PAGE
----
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Front. Physiol., 08 July 2022
Sec. Metabolic Physiology
This article is part of the Research Topic Leptin in Physiology and Disease View all 5 articles

Editorial: Leptin in Physiology and Disease

  • 1School of Environment and Science, Griffith University, Nathan, QLD, Australia
  • 2Centre for Planetary Health and Food Security, Griffith University, Nathan, QLD, Australia
  • 3Institute for Health and Sport, Victoria University, Melbourne, VIC, Australia
  • 4Department of Physiology, School of Medical Sciences, Universiti Teknologi MARA, Selangor, Malaysia

Editorial on the Research Topic
Leptin in Physiology and Disease

Since the discovery of leptin, a product of the ob gene, in 1994, there has been a large amount of research identifying the role of this hormone in the maintenance of normal physiology and in disease states. Specifically, the adipokine leptin plays a significant role in the maintenance of homeostasis through modulating cell signalling pathways involved in energy balance and food intake. More recent research has investigated the role of leptin in pathways not linked to satiety, with researchers demonstrating that leptin contributes to other physiological processes including inflammation, respiratory function, bone metabolism, and development. Furthermore, this research has been extended to demonstrate leptin’s mechanistic links to pathologies associated with diseases, particularly those related to obesity.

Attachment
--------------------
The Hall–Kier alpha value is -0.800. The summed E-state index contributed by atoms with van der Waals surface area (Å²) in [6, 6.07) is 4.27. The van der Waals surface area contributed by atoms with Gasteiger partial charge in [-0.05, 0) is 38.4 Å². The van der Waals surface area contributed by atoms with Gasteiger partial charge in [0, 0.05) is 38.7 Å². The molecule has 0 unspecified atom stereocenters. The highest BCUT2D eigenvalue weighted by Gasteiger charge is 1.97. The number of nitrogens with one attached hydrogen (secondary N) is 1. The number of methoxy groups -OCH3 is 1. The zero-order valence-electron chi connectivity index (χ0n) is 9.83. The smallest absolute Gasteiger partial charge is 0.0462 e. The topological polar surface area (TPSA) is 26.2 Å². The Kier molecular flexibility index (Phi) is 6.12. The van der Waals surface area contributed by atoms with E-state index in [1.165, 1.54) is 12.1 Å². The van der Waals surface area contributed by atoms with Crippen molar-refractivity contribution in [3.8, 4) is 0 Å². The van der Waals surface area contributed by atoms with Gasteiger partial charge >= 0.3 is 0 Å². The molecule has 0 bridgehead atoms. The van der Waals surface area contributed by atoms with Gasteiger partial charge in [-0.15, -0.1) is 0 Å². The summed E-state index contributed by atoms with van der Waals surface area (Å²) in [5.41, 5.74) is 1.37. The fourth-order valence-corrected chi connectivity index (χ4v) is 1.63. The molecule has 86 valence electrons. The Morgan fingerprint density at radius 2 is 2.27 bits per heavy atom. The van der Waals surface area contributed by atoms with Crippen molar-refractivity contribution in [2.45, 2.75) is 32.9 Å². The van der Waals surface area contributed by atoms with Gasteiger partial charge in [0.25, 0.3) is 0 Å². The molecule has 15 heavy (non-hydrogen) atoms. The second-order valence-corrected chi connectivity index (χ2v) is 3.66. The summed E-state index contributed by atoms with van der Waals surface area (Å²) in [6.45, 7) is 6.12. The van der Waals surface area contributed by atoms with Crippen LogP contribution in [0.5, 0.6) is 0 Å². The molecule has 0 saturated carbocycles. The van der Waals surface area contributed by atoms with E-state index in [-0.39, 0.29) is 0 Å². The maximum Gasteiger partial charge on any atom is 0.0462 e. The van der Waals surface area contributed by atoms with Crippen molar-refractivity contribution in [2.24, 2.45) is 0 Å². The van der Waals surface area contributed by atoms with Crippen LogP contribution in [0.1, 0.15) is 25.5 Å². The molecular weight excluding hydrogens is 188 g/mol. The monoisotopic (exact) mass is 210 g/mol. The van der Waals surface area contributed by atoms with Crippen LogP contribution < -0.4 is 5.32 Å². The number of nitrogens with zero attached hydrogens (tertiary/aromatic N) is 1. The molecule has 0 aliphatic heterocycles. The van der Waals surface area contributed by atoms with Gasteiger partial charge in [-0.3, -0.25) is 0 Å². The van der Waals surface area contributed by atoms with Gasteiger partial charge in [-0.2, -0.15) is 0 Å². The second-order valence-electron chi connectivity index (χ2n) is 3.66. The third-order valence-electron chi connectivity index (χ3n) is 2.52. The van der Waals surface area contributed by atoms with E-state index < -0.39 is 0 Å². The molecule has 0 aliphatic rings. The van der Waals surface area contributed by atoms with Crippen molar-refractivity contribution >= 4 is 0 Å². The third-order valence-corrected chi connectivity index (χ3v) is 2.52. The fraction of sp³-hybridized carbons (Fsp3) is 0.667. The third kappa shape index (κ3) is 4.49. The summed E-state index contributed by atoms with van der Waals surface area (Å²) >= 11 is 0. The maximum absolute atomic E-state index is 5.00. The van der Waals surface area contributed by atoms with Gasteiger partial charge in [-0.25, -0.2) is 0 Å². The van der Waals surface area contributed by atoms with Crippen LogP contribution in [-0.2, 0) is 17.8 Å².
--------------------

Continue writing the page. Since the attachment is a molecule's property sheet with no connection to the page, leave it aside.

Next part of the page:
This Research Topic aims to explore the diverse roles that leptin and its signalling pathways play in a number of biological systems, as well as disease states. The Research Topic contains 2 review articles, 1 original manuscript, and 1 hypothesis and theory manuscript. Collectively, they demonstrate the varied roles leptin plays in maintaining homeostasis.

SARS-CoV 2 coronavirus disease 2019 (COVID-19) has made a significant impact worldwide, with pathologies associated with COVID-19 infection affecting a number of key organs. The review by Bruno et al. discusses the role of leptin as an immune regulator, and its potential links to pathologies associated with COVID-19 infection. Obesity, which leads to an increase in circulating concentrations of leptin, is a proinflammatory state, with obese individuals having an increased risk of pulmonary infections. Bruno et al. describes the important role of the microbiota in modulating lung function via the “gut-lung axis” in addition to impaired immunity. Bruno et al. propose that leptin and microbiota control the gut-lung axis, which may contribute to the pathophysiological changes in the lung associated with COVID-19 infection. Independent of the direct action between COVID-19 and angiotensin-converting enzyme 2 and transmembrane serine protease 2, compromised immune function due to dysfunctional leptin signalling may exacerbate the pathological changes associated with COVID-19.

The review by LeDuc et al. discusses the prenatal and perinatal roles of leptin in the development of the nervous system, specifically the neuronal pathways that program adiposity in later life. During development there is a leptin peak, which is critical for the completion of organogenesis. LeDuc et al. highlighted the role of the nutritional environment in controlling leptin signaling as it relates to neurodevelopment. These authors suggest that modulation of leptin signalling in the intrauterine environment may be a potential therapeutic in reducing the risk of developing obesity in adulthood.